by Alan Thornhill
Who would fall for a Nigerian bank scam, these days?
Well, an elderly Australian couple did – and sent $500,000 overseas.
That case was just one of many, described in a new report on the operations of organised crime in Australia.
Another involved an Australian travelling overseas, with a suitcase stuffed with cash, that he he was planning to launder.
John Visser, acting chief executive of the financial intelligence unit Austrac estimates that organised crime now costs Australians no less than $15 billion a year.
Mr Visser also said this “is a huge waste and cost to every Australian.
“And for that reason, we want our agencies working hard to dismantle such syndicates.”
Austrac provides financial data and intelligence to state and federal government agencies.
Another case, mentioned in the report, involved drug sales by a bikie gang.
Mr Visser said a pharmacy linked to that motorcycle drug gang received cash deposits worth $1.1 million in just 15 months.
He was addressing a ceremony in Brisbane, at which the Austrac report was launched.
The Federal Home Affairs Minister, Brendan O’Connor, who also attended the function, said the criminal syndicates involved in organised crime could be stopped.
“What we do know is if we can stop the money flow, we can cripple criminal syndicates,” he said appealing for public help.
“What we know it is sometimes the smallest of information that businesses provide can indeed be used effectively by AUSTRAC, by the Australian Federal Police,” Mr O’Connor said.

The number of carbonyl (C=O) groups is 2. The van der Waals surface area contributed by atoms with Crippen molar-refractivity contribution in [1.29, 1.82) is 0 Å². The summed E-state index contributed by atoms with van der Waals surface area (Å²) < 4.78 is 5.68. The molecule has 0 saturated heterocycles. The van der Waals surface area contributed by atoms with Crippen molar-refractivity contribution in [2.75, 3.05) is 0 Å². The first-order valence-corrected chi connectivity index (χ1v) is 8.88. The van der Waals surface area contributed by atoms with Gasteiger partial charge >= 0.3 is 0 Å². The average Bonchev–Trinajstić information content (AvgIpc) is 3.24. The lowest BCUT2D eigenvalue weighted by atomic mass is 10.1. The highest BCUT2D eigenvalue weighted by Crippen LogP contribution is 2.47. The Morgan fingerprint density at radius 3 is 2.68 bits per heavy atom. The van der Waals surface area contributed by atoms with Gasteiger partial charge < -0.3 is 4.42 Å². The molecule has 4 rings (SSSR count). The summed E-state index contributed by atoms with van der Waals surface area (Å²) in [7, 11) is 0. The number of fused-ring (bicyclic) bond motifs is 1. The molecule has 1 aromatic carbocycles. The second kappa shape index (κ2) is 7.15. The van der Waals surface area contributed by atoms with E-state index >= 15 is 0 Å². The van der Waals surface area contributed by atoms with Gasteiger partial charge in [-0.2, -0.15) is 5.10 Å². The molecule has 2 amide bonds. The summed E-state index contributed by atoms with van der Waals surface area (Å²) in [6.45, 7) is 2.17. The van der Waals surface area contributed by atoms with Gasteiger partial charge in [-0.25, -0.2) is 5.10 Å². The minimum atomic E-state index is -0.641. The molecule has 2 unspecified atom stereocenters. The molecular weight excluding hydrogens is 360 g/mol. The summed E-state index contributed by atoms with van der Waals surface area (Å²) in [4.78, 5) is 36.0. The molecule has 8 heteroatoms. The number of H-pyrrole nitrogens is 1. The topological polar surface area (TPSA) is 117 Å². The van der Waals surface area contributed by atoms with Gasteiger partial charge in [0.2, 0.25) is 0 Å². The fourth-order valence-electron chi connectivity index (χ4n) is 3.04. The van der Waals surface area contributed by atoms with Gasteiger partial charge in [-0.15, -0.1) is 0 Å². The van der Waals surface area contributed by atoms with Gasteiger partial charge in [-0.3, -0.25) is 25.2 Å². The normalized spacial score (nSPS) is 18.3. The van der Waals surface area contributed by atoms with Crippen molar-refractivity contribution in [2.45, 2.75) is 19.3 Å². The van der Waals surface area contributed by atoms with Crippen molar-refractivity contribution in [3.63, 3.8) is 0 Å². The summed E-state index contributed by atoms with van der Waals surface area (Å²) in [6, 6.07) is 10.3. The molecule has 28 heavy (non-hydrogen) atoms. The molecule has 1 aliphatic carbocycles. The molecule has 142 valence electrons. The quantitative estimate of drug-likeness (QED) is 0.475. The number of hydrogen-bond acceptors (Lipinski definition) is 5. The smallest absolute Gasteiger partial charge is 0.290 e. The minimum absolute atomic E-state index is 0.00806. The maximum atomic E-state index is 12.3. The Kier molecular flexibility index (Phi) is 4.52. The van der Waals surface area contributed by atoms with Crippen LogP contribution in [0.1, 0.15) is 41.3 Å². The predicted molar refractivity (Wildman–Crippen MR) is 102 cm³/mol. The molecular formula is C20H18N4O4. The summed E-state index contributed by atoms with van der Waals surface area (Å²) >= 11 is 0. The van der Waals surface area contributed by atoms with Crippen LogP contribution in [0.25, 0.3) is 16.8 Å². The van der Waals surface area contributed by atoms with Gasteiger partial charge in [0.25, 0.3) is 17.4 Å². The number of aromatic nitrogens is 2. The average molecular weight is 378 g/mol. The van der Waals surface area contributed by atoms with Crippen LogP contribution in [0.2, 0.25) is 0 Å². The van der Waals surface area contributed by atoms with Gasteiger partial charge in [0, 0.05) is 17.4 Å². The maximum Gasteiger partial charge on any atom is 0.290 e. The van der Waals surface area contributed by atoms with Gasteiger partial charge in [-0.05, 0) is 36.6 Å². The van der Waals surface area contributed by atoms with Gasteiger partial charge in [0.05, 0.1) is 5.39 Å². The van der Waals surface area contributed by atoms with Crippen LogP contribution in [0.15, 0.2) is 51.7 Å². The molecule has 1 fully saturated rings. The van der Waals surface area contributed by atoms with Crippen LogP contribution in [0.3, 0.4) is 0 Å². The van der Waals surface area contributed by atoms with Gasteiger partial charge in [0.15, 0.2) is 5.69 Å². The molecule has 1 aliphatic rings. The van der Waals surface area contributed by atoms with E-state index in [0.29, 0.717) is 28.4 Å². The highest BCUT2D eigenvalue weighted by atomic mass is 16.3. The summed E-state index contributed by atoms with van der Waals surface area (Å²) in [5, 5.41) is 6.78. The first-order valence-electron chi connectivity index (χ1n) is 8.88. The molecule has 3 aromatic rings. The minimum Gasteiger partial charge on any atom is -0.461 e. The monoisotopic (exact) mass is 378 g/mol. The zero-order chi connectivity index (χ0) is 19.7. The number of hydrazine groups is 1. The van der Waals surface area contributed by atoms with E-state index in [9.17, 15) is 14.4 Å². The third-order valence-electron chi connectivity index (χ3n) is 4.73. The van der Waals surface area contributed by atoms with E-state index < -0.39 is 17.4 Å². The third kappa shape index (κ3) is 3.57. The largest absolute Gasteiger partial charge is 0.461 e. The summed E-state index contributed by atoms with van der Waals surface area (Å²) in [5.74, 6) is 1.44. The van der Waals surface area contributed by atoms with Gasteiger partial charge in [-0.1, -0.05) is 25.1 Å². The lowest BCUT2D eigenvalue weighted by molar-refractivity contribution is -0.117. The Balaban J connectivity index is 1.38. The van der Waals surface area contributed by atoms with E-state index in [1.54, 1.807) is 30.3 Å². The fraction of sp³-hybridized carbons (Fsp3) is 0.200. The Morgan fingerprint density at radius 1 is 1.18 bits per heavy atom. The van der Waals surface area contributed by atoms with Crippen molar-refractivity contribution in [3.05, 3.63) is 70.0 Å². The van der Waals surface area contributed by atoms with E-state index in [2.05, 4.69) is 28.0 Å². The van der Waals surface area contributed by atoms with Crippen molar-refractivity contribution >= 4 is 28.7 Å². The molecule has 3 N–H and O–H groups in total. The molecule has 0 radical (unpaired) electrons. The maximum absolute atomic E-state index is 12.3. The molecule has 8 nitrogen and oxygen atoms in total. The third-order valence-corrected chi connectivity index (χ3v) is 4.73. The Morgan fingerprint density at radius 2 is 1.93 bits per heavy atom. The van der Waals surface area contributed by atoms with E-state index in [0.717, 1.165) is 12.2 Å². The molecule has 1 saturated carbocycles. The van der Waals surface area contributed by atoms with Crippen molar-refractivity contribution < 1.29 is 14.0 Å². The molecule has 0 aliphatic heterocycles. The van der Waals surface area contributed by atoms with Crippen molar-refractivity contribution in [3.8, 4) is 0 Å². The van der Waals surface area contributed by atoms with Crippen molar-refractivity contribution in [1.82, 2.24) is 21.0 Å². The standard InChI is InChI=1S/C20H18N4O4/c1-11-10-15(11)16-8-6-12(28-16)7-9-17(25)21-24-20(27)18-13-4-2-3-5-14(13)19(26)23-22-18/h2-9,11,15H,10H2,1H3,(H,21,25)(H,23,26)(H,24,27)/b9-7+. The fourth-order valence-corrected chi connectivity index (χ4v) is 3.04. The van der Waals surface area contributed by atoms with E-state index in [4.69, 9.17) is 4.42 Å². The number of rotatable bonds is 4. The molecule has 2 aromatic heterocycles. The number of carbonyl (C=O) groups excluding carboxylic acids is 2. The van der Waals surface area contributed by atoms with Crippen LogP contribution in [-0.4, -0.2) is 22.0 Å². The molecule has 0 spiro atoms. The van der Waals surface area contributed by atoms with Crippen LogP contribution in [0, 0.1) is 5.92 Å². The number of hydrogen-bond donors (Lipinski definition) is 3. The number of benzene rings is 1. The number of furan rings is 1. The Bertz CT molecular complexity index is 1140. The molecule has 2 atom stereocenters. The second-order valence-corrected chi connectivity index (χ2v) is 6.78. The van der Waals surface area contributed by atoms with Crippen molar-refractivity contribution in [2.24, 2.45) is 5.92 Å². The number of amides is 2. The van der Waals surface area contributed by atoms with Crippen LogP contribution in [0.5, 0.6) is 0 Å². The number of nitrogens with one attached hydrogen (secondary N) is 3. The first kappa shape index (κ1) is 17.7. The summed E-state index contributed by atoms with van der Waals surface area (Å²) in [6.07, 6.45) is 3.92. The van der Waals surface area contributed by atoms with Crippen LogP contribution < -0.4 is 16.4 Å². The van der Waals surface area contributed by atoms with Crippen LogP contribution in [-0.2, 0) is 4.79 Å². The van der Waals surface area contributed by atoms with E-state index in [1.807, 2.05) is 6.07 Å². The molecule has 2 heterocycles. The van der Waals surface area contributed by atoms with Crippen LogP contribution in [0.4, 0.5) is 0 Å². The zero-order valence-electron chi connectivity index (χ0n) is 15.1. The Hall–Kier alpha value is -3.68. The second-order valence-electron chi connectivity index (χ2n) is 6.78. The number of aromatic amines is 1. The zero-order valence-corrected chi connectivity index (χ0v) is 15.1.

“This report, particularly going to the case studies, underlines the need for businesses to report certain conduct by consumers, by indeed their own customers,” he added.
Mr O’Connor warned, too, that organised crime in Australia is becoming “increasingly more sophisticated.”
“And so we have to be much more vigilant,” he said.
Alan Thornhill is a parliamentary press gallery journalist.
Private Briefing is updated daily with Australian personal finance news, analysis, and commentary.
Friday December 6
The Dow Jones index fell 68.26 points to 15,821.50
Nelson Mandela dies
ACCC puts a cap on the fuel shopper dockets offered by Coles and Woolworths.
Qantas shares placed in trading halt
|Aud To Usd||0.9103||N/A||N/A|
|Bhp Blt Fpo||36.750||-0.030||-0.08%|
|Macq Group Fpo||51.850||-0.750||-1.43%|
|Bramb Ltd Fpo||9.380||-0.040||-0.42%|
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